• Practice saying “no” … without explaining yourself. Give yourself permission to be direct. You do not need to justify your desire to focus. “No thanks” is fine. Start small—answer “no thanks” to “Hey, we’re grabbing lunch. Want to come?” Then try saying “Sorry, I have too much to do” when someone asks “This needs to get done now and I’m slammed. Can you help?” No is a liberating habit.
  • Train those around you. This includes colleagues, housemates, and family members. Respond to voicemails with emails. Only respond at a set time (say, 11am and 3pm every day) so they learn patience. Greet visitors to your desk curtly, get right to the point, and don’t engage in small talk. Make it clear that your work-time is sacrosanct. If they want a break, they should take it somewhere else. –
  • Evaluate toxic relationships. Tough as it may be, some of your friends or relatives may be constant attention-hogs. Consider who calls all the time to vent about their problems, can’t seem to think positive, always takes from you without ever giving back. You don’t have to have a dramatic “break-up” with this person. Just double down on the strategies above (training, saying “no”) to drastically limit that person’s access to you.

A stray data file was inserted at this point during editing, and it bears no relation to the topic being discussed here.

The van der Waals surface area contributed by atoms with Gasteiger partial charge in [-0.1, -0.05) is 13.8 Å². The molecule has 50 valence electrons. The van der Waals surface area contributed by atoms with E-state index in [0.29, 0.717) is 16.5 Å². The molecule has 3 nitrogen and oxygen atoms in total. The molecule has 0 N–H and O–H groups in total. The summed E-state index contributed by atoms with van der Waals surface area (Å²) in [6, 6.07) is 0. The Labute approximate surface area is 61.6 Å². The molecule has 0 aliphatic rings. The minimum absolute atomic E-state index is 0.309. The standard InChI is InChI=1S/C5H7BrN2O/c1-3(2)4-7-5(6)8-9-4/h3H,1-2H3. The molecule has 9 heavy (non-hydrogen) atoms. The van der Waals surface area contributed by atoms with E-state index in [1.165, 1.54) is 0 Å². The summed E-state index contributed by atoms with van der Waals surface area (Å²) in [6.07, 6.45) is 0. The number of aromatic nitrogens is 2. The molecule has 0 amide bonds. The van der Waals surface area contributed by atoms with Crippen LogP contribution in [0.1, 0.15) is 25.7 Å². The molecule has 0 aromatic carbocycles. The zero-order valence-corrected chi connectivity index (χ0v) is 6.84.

3. Simplify Your Schedule

Our culture valorizes “busyness.”

How often have you had this conversation?

“How are you?”


“That’s great!”

Telling someone you are busy is almost a brag.

In some ways this is a consequence of the internet age. We have more options than ever. More opportunities to meet, connect, learn, and grow. Productivity software and instantaneous communication makes it physically possible for us to take on more projects than ever.

The problem is, the more things we cram into our to-do list, the less we can focus on any one of them. We end up with a bunch of hobbies, none of which we are good at … or too frazzled from multitasking to take on any hobbies.

“Busy” is not a synonym for “good.” In fact, “busy work” is colloquial for low-level tasks that make us feel productive but distract us from what really matters.

Instead of saying we are “busy” and mistaking this for a claim that we are “good,” why not put some air into that schedule and actually be good?

Tips for Improvement

  • Write down your values. What is truly important to you? It never hurts to check in with this periodically, as some values change over time. Go through your schedule and interrogate each entry — does it align with your values? If not, maybe it can go.
  • Prioritize the “Important,” not the “Urgent.” We tend to fill our days with “urgent” tasks — things that feel like they need to get done right now. The problem is, urgent tasks may not advance your goals or serve your values, meaning they are “unimportant.” Go through your schedule and see how many urgent-but-unimportant fluff you can replace with tasks that actually matter to you.